How did the Iranian censors miss this?

A lean, '70s-style thriller with art-house style, "The Hunter" takes aim at contemporary Tehran


Andrew O'Hehir
January 5, 2012 2:32AM (UTC)

Hot on the heels of the terrific Iranian family drama "A Separation" -- which might be the best foreign-language release of 2011 -- comes further evidence that filmmakers in Iran are finding ways to make fascinating work under the repressive Ahmadinejad regime. "The Hunter" is a lean, disturbing and beautifully photographed thriller from writer, director and actor Rafi Pitts, who was born in Tehran, educated in Britain and did his filmmaking apprenticeship in France, working for Jean-Luc Godard and Leos Carax. Along the way he has clearly absorbed both European and American influences; although the spare, alienated, almost wordless style of "The Hunter" recalls '70s art-house cinema, it's also a movie about a lonely guy in the big city with a car, a hunting rifle and nothing to lose.

As in "A Separation," it's hard to see how the Iranian authorities missed the obvious level of social critique in "The Hunter"; apparently, you can get away with a lot as long as your subject matter is not directly or explicitly political. Ali, the main character played by Pitts himself, is a taciturn ex-convict who works as a night watchman and takes no interest in political life. But the background for "The Hunter" is clearly the disputed Iranian presidential election of 2009, which is discussed on the radio in Ali's car or at the late-night food stalls he frequents. In the background of one important scene, as Ali stares out a window into the street, protesters can be heard below shouting, "Down with the dictator!" This can only refer to the post-election demonstrations against Ahmadinejad -- but Ali does not appear to have voted or taken sides in any way.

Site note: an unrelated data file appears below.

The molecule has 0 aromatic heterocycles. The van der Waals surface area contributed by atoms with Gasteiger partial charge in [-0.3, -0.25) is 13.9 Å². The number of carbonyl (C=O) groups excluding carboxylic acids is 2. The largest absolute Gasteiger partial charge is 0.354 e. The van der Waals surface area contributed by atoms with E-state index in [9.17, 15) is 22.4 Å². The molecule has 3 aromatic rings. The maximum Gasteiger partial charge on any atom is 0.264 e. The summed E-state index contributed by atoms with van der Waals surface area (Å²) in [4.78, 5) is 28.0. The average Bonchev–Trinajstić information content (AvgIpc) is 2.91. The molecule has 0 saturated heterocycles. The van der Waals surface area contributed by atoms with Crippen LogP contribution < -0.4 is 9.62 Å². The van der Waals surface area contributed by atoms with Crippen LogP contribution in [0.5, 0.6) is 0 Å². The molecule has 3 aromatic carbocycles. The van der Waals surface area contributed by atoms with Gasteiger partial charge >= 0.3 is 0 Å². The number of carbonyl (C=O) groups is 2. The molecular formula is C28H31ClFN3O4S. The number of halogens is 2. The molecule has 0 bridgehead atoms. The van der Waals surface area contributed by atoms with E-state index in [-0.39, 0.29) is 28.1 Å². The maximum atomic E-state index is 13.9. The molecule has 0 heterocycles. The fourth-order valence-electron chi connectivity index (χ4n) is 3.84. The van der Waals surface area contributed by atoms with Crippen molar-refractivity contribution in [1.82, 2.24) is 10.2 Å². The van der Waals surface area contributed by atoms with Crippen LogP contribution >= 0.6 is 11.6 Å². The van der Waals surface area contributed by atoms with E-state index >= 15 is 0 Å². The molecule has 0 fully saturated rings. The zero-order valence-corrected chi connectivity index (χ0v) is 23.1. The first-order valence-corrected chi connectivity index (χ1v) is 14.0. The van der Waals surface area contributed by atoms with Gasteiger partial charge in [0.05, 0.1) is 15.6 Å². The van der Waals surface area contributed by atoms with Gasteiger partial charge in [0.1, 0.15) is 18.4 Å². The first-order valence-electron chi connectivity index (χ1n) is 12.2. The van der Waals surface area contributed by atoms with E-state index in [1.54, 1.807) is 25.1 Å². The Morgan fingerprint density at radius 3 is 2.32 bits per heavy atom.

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But Ali gets dragged into the explosive divisions of Iranian society anyway, when he comes home from work to find his wife and 7-year-old daughter missing. His wife turns up dead, apparently caught in the crossfire between police and "insurgents," as a noncommittal cop explains to him, and his daughter is nowhere to be found. So Ali is turned loose, alone and desperate and holding a burning grudge against society, on the streets of Tehran, which Pitts depicts as a fully modern cityscape of crowded freeways, tall buildings and onrushing pedestrians. We already know Ali has a rifle in the trunk of his mid-'70s clunker -- it looks a lot like a four-door Ford Pinto, if that's possible -- and knows how to use it.

From that point forward, "The Hunter" is something like the Iranian equivalent of "Falling Down," the memorable Michael Douglas "white rage" picture from the early '90s. Arguably as Ali flees the city after a highway shooting, leading a pair of squabbling cops on a chase through the mountains, the film loses some of the qualities that make its first half feel so striking and original. But the direction, cinematography (by Mohammad Davudi) and editing (by Hassan Hassandoost) are all first-rate, and the nasty "Treasure of the Sierra Madre"-style sting in the story's tail is delivered with relish.

"The Hunter" opens this week at the IFC Center in New York, with more cities and home-video release to follow.


Andrew O'Hehir

Andrew O'Hehir is executive editor of Salon.

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